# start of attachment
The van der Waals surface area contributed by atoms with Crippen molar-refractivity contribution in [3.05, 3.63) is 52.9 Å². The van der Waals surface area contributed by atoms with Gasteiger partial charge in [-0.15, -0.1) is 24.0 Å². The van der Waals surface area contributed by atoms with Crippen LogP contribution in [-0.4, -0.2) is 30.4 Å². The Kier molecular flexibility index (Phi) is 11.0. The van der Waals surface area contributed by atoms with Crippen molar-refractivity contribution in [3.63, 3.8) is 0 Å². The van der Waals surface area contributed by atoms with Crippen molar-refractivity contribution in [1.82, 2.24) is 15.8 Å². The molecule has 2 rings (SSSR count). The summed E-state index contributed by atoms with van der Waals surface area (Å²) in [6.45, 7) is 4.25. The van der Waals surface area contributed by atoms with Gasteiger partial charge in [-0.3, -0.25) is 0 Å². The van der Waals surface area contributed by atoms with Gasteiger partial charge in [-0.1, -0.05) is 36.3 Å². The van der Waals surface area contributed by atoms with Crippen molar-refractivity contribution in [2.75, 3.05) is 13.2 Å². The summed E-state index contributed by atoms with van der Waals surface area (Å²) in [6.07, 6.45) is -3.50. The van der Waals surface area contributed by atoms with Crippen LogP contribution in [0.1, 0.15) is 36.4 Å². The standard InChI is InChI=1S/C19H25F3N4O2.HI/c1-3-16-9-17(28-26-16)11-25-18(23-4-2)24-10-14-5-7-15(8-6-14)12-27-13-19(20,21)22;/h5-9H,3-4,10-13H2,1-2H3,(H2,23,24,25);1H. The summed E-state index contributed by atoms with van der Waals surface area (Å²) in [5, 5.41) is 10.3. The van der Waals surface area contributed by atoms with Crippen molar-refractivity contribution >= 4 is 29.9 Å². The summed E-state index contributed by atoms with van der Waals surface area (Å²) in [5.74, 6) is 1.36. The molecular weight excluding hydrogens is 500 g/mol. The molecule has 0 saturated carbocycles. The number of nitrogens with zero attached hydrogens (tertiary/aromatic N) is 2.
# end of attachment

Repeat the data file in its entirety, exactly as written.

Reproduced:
The van der Waals surface area contributed by atoms with Crippen molar-refractivity contribution in [3.05, 3.63) is 52.9 Å². The van der Waals surface area contributed by atoms with Gasteiger partial charge in [-0.15, -0.1) is 24.0 Å². The van der Waals surface area contributed by atoms with Crippen LogP contribution in [-0.4, -0.2) is 30.4 Å². The Kier molecular flexibility index (Phi) is 11.0. The van der Waals surface area contributed by atoms with Crippen molar-refractivity contribution in [3.63, 3.8) is 0 Å². The van der Waals surface area contributed by atoms with Crippen molar-refractivity contribution in [1.82, 2.24) is 15.8 Å². The molecule has 2 rings (SSSR count). The summed E-state index contributed by atoms with van der Waals surface area (Å²) in [6.45, 7) is 4.25. The van der Waals surface area contributed by atoms with Gasteiger partial charge in [-0.3, -0.25) is 0 Å². The van der Waals surface area contributed by atoms with Gasteiger partial charge in [-0.1, -0.05) is 36.3 Å². The van der Waals surface area contributed by atoms with Crippen molar-refractivity contribution in [2.75, 3.05) is 13.2 Å². The summed E-state index contributed by atoms with van der Waals surface area (Å²) in [6.07, 6.45) is -3.50. The van der Waals surface area contributed by atoms with Crippen LogP contribution in [0.1, 0.15) is 36.4 Å². The standard InChI is InChI=1S/C19H25F3N4O2.HI/c1-3-16-9-17(28-26-16)11-25-18(23-4-2)24-10-14-5-7-15(8-6-14)12-27-13-19(20,21)22;/h5-9H,3-4,10-13H2,1-2H3,(H2,23,24,25);1H. The summed E-state index contributed by atoms with van der Waals surface area (Å²) in [5, 5.41) is 10.3. The van der Waals surface area contributed by atoms with Crippen molar-refractivity contribution >= 4 is 29.9 Å². The summed E-state index contributed by atoms with van der Waals surface area (Å²) in [5.74, 6) is 1.36. The molecular weight excluding hydrogens is 500 g/mol. The molecule has 0 saturated carbocycles. The number of nitrogens with zero attached hydrogens (tertiary/aromatic N) is 2.